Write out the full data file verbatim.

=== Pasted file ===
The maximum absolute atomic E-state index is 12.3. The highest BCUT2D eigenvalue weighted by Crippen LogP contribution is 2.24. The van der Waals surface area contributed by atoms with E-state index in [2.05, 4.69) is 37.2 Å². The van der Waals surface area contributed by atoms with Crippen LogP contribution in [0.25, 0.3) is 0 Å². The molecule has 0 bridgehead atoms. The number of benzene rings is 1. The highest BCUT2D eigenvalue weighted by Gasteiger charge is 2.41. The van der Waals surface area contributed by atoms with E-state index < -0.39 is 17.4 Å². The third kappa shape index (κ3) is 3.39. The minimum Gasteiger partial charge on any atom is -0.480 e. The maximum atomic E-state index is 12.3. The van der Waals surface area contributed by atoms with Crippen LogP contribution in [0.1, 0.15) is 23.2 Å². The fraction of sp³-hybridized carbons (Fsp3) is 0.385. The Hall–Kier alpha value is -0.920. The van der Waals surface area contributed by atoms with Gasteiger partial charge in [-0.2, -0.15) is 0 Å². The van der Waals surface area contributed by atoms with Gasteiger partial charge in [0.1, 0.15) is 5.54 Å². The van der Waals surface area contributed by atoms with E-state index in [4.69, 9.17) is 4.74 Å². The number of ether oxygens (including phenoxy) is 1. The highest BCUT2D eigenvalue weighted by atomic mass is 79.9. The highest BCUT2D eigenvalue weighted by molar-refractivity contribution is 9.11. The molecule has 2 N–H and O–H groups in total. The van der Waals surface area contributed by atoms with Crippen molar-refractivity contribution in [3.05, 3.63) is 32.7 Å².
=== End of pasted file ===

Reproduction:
The maximum absolute atomic E-state index is 12.3. The highest BCUT2D eigenvalue weighted by Crippen LogP contribution is 2.24. The van der Waals surface area contributed by atoms with E-state index in [2.05, 4.69) is 37.2 Å². The van der Waals surface area contributed by atoms with Crippen LogP contribution in [0.25, 0.3) is 0 Å². The molecule has 0 bridgehead atoms. The number of benzene rings is 1. The highest BCUT2D eigenvalue weighted by Gasteiger charge is 2.41. The van der Waals surface area contributed by atoms with E-state index < -0.39 is 17.4 Å². The third kappa shape index (κ3) is 3.39. The minimum Gasteiger partial charge on any atom is -0.480 e. The maximum atomic E-state index is 12.3. The van der Waals surface area contributed by atoms with Crippen LogP contribution in [0.1, 0.15) is 23.2 Å². The fraction of sp³-hybridized carbons (Fsp3) is 0.385. The Hall–Kier alpha value is -0.920. The van der Waals surface area contributed by atoms with Gasteiger partial charge in [-0.2, -0.15) is 0 Å². The van der Waals surface area contributed by atoms with Gasteiger partial charge in [0.1, 0.15) is 5.54 Å². The van der Waals surface area contributed by atoms with E-state index in [4.69, 9.17) is 4.74 Å². The number of ether oxygens (including phenoxy) is 1. The highest BCUT2D eigenvalue weighted by atomic mass is 79.9. The highest BCUT2D eigenvalue weighted by molar-refractivity contribution is 9.11. The molecule has 2 N–H and O–H groups in total. The van der Waals surface area contributed by atoms with Crippen molar-refractivity contribution in [3.05, 3.63) is 32.7 Å².